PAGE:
Former Colombian Prosecutor Pleads Guilty to Role in International Drug Trafficking Conspiracy
WASHINGTON – A former Colombian prosecutor pleaded guilty today to providing law enforcement information to drug traffickers as part of a conspiracy to import cocaine into the United States, announced Assistant Attorney General Lanny A. Breuer of the Justice Department’s Criminal Division and U.S. Drug Enforcement Administration (DEA) Special Agent in Charge Mark R. Trouville of the Miami Field Division.
Ramiro Anturi Larrahondo, 55, a Colombian national, pleaded guilty before U.S. District Judge John D. Bates in the District of Columbia to one count of conspiracy to distribute five kilograms or more of cocaine, knowing and intending that the cocaine would be illegally imported into the United States. The plea agreement is subject to court approval.
Anturi Larrahondo is the first Colombian prosecutor ever to be extradited to the United States.
“Ramiro Anturi Larrahondo used his position as a Colombian prosecutor to leak sensitive law enforcement intelligence to large-scale drug traffickers in exchange for his own personal enrichment,” said Assistant Attorney General Breuer. “Anturi Larrahondo undermined international law enforcement operations and betrayed the trust placed in him by the Colombian government. As the first case ever in which a Colombian prosecutor is being extradited to the United States, this matter shows how dogged we are in our pursuit of narcotics traffickers and how determined we are to hold accountable those smuggling drugs into this country.”
“The DEA will not tolerate any acts that put our agents’ lives in jeopardy,” said DEA Special Agent in Charge Trouville. “Mr. Anturi Larrahondo will now face the consequences of his criminal conduct to assist drug traffickers.”
Anturi Larrahondo was indicted by a federal grand jury on Jan. 26, 2010, in the District of Columbia. According to court documents, in 2009, while serving as a Colombian prosecutor, Anturi Larrahondo provided sensitive law enforcement investigative information to a major Colombian maritime drug trafficking organization.
According to Anturi Larrahondo’s plea agreement, the drug trafficking organization Anturi Larrahondo conspired with was responsible for transporting cocaine by go-fast vessels from the port city of Buenaventura, Colombia, to Central America, with the ultimate destination being the United States. During the investigation, Colombian judicial wire intercepts recorded Anturi Larrahondo speaking to representatives of the drug trafficking organization and a DEA cooperating source regarding financial payments to Anturi Larrahondo, delivery of documents to the drug trafficking organization and the coordination of meetings between Anturi Larrahondo and representatives of the drug trafficking organization.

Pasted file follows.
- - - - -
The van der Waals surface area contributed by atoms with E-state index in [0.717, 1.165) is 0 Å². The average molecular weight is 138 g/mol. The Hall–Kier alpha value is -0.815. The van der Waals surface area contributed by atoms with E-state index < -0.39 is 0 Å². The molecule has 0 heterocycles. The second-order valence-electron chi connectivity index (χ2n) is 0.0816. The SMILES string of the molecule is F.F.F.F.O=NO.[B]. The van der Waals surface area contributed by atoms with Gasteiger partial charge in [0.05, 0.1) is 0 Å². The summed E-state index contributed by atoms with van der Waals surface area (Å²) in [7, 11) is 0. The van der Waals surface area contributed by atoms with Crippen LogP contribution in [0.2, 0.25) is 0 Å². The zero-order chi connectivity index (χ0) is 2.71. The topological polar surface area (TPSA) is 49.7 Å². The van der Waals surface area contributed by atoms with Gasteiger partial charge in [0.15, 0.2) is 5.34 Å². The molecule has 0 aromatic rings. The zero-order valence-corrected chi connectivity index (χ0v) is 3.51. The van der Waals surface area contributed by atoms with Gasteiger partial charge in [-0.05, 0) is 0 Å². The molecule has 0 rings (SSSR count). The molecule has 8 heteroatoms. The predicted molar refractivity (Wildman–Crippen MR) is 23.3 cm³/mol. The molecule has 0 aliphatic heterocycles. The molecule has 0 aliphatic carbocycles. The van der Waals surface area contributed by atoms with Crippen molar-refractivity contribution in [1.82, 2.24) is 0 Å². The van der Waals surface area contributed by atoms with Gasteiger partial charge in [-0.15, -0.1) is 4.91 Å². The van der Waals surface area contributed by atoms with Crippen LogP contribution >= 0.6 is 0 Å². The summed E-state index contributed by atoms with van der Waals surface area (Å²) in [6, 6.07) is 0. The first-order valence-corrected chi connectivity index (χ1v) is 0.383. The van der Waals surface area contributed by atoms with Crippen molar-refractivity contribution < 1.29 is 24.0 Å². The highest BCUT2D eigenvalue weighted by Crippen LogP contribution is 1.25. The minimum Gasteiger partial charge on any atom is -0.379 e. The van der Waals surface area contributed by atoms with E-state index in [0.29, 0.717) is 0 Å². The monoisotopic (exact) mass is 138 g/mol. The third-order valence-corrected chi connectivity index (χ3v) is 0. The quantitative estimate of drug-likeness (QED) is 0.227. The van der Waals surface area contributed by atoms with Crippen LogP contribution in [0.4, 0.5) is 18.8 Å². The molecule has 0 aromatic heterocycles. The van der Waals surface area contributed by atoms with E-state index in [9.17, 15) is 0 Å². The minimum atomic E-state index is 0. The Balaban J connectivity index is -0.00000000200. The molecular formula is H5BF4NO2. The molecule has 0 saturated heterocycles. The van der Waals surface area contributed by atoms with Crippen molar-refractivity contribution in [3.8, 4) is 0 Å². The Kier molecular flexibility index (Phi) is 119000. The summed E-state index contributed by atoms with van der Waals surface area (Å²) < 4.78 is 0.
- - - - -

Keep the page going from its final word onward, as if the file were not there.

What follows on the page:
As part of his plea agreement, Anturi Larrahondo admitted he received regular monthly payments from the Colombian drug trafficking organization in order for the drug traffickers to find out what, if any, criminal investigation the governments of Colombia or the United States were conducting against the drug traffickers. Anturi Larrahondo further admitted that he received the corrupt payments in order to protect the drug trafficking organization from law enforcement. Members of the Colombian drug trafficking organization made regular monthly cash payments to Anturi Larrahondo of 21 million pesos, the equivalent of approximately $10,000 in U.S. currency.
Anturi Larrahondo’s sentencing hearing has been scheduled for Nov. 26, 2012.
This case is being prosecuted by Trial Attorneys Mark Maldonado, Stephen May and Stephen Sola of the Criminal Division’s Narcotic and Dangerous Drug Section, with significant assistance from the section’s judicial attaches in Bogota, Colombia, the Criminal Division’s Office of International Affairs and the Prosecutor General’s Office of the Republic of Colombia. The case was investigated by DEA’s Bogota Country Office and the Miami Field Division, in coordination with the Judicial Police of the Prosecutor General’s Office in Colombia and the Colombian National Police.